Getting back to torts and causation, the plaintiff has two types of causation to prove: general and specific. General means that a type of substance caused the injury in question, while specific means that a substance the defendant owned at a certain time caused the injury.
Obviously, specific causation can be difficult to prove. The time lapse can make it almost impossible to pin down, and even proving it by a preponderance of the evidence (“more likely than not”) can be insurmountable. Evidence itself also has to meet certain thresholds before it can be admitted.
Plaintiffs have to provide expert testimony, a test for which has been provided by Daubert v. Merrell Dow Pharmaceuticals. The Daubert case set forth rules that state a trial judge has to be the gatekeeper for scientific testimony, asking whether:
- The evidence in question has been tested;
- If it’s been subjected to peer review or publication;
- The error rate (or its potential error rate);
- Whether there are maintained standards controlling its operation; and
- Whether it’s attracted widespread acceptance within the scientific community.
Plaintiffs still have trouble meeting this standard. Even with the most esteemed of witnesses, judges often find their testimony to be unreliable given the rocky scientific environment.
However, in Colorado, a case recently came down that gives plaintiffs a glimmer of hope. A 2015 case called Antero Resources Corp. et. al. v. Strudley reaffirmed an appellate court decision holding that “Lone Pine” orders are not permitted by Colorado law. These are case management tools in complex environmental tort cases that require plaintiffs to define their injuries for defendants (which in this context were mainly corporations) and to make an early showing of exposure, injury and causation – even before full discovery has begun.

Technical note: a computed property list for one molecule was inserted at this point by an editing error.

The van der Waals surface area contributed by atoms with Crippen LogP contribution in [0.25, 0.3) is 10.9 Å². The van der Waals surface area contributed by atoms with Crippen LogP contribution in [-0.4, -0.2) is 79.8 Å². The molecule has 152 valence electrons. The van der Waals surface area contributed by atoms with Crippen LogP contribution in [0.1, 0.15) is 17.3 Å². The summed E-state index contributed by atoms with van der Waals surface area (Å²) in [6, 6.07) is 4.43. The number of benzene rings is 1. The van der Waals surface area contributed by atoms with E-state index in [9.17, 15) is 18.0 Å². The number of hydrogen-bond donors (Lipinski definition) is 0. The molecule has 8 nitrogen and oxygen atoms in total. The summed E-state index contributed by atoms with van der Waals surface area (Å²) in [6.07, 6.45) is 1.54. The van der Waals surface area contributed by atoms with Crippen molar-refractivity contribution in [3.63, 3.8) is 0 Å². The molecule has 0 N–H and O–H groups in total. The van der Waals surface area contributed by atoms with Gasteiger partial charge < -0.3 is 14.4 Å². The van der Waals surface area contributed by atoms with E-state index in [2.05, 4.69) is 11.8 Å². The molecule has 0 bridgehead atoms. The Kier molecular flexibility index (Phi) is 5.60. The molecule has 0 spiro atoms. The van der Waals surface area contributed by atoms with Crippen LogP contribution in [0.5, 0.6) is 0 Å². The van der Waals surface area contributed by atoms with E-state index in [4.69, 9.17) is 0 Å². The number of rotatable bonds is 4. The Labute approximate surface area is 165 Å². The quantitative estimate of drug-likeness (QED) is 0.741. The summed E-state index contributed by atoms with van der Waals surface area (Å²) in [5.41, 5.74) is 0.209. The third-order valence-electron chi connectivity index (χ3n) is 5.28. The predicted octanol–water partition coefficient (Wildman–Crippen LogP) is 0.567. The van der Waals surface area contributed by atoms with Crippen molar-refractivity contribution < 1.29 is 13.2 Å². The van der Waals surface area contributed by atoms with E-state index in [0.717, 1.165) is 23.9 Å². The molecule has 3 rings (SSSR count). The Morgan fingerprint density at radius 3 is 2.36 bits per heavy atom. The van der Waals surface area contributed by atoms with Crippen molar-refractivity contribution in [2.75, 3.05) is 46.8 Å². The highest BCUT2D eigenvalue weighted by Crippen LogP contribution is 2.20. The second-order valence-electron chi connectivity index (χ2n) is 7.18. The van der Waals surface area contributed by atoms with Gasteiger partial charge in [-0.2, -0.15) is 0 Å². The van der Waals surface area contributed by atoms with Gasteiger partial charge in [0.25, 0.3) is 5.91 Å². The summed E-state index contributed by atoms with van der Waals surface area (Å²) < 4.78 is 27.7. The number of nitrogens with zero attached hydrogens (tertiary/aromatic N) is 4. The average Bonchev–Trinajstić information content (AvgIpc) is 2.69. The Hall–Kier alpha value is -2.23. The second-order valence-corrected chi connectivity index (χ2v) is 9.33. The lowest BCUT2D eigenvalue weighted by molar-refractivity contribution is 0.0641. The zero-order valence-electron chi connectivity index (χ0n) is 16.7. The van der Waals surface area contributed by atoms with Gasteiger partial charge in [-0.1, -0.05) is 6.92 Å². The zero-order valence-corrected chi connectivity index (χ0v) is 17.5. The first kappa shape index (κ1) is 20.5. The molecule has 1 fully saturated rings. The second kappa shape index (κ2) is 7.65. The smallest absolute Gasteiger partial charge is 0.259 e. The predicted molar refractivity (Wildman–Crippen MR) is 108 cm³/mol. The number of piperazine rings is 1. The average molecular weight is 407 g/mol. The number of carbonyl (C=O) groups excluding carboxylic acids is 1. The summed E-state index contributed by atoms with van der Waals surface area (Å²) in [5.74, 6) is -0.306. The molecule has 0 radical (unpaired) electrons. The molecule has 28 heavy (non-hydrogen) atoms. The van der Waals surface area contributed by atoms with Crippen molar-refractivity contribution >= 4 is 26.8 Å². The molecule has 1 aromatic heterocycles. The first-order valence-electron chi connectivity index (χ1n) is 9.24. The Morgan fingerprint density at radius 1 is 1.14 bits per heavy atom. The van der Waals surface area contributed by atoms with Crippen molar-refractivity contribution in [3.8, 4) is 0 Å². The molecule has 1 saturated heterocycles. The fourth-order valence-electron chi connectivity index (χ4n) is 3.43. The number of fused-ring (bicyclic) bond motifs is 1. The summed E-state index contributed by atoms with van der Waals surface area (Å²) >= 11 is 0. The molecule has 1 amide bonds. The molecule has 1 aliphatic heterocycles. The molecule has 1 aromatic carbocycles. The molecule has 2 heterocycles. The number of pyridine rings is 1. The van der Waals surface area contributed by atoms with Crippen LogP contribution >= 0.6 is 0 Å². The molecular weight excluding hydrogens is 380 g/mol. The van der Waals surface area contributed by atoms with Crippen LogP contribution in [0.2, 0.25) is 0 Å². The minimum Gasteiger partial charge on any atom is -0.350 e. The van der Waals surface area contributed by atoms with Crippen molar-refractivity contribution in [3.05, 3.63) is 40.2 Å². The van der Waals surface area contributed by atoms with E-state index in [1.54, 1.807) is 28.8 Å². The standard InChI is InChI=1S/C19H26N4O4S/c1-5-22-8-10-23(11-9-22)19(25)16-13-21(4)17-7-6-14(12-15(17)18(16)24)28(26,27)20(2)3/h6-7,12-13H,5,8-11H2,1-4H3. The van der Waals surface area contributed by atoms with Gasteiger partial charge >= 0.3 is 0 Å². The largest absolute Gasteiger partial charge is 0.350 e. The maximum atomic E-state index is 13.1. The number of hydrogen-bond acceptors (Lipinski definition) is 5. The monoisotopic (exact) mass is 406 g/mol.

Translated, this means that plaintiffs had to clearly show their injuries, tie it to the defendants’ conduct, and show exactly how and when they were exposed. This all had to happen before discovery, which is the period of a court case when both sides give each other all information in their possession related to the case.
This was a major blow for defendants and corporations statewide that used Lone Pine orders to weed out their case load – if a plaintiff couldn’t show their injuries early on, they couldn’t proceed with the case. This meant the defendants could save on extensive discovery and not spend hours sifting through thousands of documents.
Now, however, plaintiffs had a way forward.
Toxic tort: multiple defendants in Colorado
This is still the case with multiple defendants.
Let’s stick with the fracking theme: The plaintiff brings suit against defendants A, B and C for her burning eyes, nausea, bloody nose and headaches caused by alleged exposure to contaminated air, water and soil from natural gas fracking operations. She proved that her symptoms were indeed caused by exposure to natural gas. Now she has to prove that her injuries were caused by exposure to this particular natural gas, and that – more likely than not – it was the defendants’ products that harmed her.
Courts have stated that plaintiffs must offer sufficient evidence to show that their toxic exposure was a “substantial factor” in the development of their disease. If other parties’ actions were the predominant factor in bringing about the harm in question, then the defendant was not a substantial factor and not the legal cause of the plaintiff’s illness.
If Colorado still used Pine Orders, she would have to prove all of that before discovery even began. Now she has time to gather her information and prepare a proper case.
Toxic tort cases are massively complicated. Consider asking an attorney for help determining the elements of general and specific causation – and if you haven’t looked, check out Enjuris’ Colorado partner law firms!
See our guide Choosing a personal injury attorney.